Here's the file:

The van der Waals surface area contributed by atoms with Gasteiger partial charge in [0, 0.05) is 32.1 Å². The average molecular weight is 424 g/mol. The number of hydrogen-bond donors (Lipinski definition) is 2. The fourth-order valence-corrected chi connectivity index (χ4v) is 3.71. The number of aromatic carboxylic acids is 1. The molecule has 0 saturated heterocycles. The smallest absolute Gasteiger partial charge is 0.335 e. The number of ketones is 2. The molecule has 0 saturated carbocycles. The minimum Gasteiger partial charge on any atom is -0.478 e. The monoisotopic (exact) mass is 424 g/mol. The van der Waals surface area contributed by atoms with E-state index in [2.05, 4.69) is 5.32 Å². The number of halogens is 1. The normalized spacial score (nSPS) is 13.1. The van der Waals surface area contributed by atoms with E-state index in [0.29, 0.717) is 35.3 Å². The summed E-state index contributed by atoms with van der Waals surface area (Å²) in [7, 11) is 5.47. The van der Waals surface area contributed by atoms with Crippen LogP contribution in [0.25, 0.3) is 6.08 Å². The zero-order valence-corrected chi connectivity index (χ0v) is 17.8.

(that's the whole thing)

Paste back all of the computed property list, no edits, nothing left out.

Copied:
The van der Waals surface area contributed by atoms with Gasteiger partial charge in [0, 0.05) is 32.1 Å². The average molecular weight is 424 g/mol. The number of hydrogen-bond donors (Lipinski definition) is 2. The fourth-order valence-corrected chi connectivity index (χ4v) is 3.71. The number of aromatic carboxylic acids is 1. The molecule has 0 saturated heterocycles. The smallest absolute Gasteiger partial charge is 0.335 e. The number of ketones is 2. The molecule has 0 saturated carbocycles. The minimum Gasteiger partial charge on any atom is -0.478 e. The monoisotopic (exact) mass is 424 g/mol. The van der Waals surface area contributed by atoms with E-state index in [2.05, 4.69) is 5.32 Å². The number of halogens is 1. The normalized spacial score (nSPS) is 13.1. The van der Waals surface area contributed by atoms with E-state index in [0.29, 0.717) is 35.3 Å². The summed E-state index contributed by atoms with van der Waals surface area (Å²) in [7, 11) is 5.47. The van der Waals surface area contributed by atoms with Crippen LogP contribution in [0.25, 0.3) is 6.08 Å². The zero-order valence-corrected chi connectivity index (χ0v) is 17.8.